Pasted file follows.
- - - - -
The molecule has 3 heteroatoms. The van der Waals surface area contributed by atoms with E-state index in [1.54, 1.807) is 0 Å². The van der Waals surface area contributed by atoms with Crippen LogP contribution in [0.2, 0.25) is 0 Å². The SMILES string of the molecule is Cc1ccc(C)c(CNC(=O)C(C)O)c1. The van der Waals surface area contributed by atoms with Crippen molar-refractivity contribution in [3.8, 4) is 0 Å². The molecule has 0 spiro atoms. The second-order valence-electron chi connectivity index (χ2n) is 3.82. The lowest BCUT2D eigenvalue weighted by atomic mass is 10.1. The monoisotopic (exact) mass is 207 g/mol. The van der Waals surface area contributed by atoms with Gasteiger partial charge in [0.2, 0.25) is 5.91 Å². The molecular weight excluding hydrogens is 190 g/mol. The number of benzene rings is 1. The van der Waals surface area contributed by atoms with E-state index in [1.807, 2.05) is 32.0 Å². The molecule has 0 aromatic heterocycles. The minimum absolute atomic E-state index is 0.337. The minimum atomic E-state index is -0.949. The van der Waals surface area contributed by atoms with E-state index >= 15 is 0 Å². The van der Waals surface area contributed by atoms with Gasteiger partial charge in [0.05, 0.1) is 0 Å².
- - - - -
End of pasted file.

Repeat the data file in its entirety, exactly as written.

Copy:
The molecule has 3 heteroatoms. The van der Waals surface area contributed by atoms with E-state index in [1.54, 1.807) is 0 Å². The van der Waals surface area contributed by atoms with Crippen LogP contribution in [0.2, 0.25) is 0 Å². The SMILES string of the molecule is Cc1ccc(C)c(CNC(=O)C(C)O)c1. The van der Waals surface area contributed by atoms with Crippen molar-refractivity contribution in [3.8, 4) is 0 Å². The molecule has 0 spiro atoms. The second-order valence-electron chi connectivity index (χ2n) is 3.82. The lowest BCUT2D eigenvalue weighted by atomic mass is 10.1. The monoisotopic (exact) mass is 207 g/mol. The van der Waals surface area contributed by atoms with Gasteiger partial charge in [0.2, 0.25) is 5.91 Å². The molecular weight excluding hydrogens is 190 g/mol. The number of benzene rings is 1. The van der Waals surface area contributed by atoms with E-state index in [1.807, 2.05) is 32.0 Å². The molecule has 0 aromatic heterocycles. The minimum absolute atomic E-state index is 0.337. The minimum atomic E-state index is -0.949. The van der Waals surface area contributed by atoms with E-state index >= 15 is 0 Å². The van der Waals surface area contributed by atoms with Gasteiger partial charge in [0.05, 0.1) is 0 Å².